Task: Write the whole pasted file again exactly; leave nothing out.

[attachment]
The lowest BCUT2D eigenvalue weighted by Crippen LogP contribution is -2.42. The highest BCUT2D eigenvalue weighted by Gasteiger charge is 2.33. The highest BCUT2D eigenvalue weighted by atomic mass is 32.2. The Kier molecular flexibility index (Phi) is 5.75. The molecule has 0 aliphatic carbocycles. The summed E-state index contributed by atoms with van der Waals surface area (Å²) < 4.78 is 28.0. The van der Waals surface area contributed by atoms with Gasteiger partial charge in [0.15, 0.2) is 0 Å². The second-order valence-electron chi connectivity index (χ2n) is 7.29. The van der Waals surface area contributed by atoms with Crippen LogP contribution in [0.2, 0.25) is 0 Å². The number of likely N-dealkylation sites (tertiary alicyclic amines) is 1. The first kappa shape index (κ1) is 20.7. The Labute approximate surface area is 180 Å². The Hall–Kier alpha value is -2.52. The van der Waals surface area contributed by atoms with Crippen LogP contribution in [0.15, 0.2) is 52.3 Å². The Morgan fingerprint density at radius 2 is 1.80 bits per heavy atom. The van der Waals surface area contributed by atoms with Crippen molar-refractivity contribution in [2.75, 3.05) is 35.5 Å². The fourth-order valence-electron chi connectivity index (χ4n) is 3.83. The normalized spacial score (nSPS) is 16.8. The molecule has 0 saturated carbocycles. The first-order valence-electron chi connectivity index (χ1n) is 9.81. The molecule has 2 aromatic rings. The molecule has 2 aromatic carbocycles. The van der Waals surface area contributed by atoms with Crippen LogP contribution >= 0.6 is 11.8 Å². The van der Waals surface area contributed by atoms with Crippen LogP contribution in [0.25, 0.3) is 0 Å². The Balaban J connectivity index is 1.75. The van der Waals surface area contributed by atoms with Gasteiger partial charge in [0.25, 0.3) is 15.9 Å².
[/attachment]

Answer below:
The lowest BCUT2D eigenvalue weighted by Crippen LogP contribution is -2.42. The highest BCUT2D eigenvalue weighted by Gasteiger charge is 2.33. The highest BCUT2D eigenvalue weighted by atomic mass is 32.2. The Kier molecular flexibility index (Phi) is 5.75. The molecule has 0 aliphatic carbocycles. The summed E-state index contributed by atoms with van der Waals surface area (Å²) < 4.78 is 28.0. The van der Waals surface area contributed by atoms with Gasteiger partial charge in [0.15, 0.2) is 0 Å². The second-order valence-electron chi connectivity index (χ2n) is 7.29. The van der Waals surface area contributed by atoms with Crippen LogP contribution in [0.2, 0.25) is 0 Å². The number of likely N-dealkylation sites (tertiary alicyclic amines) is 1. The first kappa shape index (κ1) is 20.7. The Labute approximate surface area is 180 Å². The Hall–Kier alpha value is -2.52. The van der Waals surface area contributed by atoms with Crippen LogP contribution in [0.15, 0.2) is 52.3 Å². The Morgan fingerprint density at radius 2 is 1.80 bits per heavy atom. The van der Waals surface area contributed by atoms with Crippen molar-refractivity contribution in [2.75, 3.05) is 35.5 Å². The fourth-order valence-electron chi connectivity index (χ4n) is 3.83. The normalized spacial score (nSPS) is 16.8. The molecule has 0 saturated carbocycles. The first-order valence-electron chi connectivity index (χ1n) is 9.81. The molecule has 2 aromatic rings. The molecule has 2 aromatic carbocycles. The van der Waals surface area contributed by atoms with Crippen LogP contribution >= 0.6 is 11.8 Å². The van der Waals surface area contributed by atoms with Crippen LogP contribution in [0.25, 0.3) is 0 Å². The Balaban J connectivity index is 1.75. The van der Waals surface area contributed by atoms with Gasteiger partial charge in [0.25, 0.3) is 15.9 Å².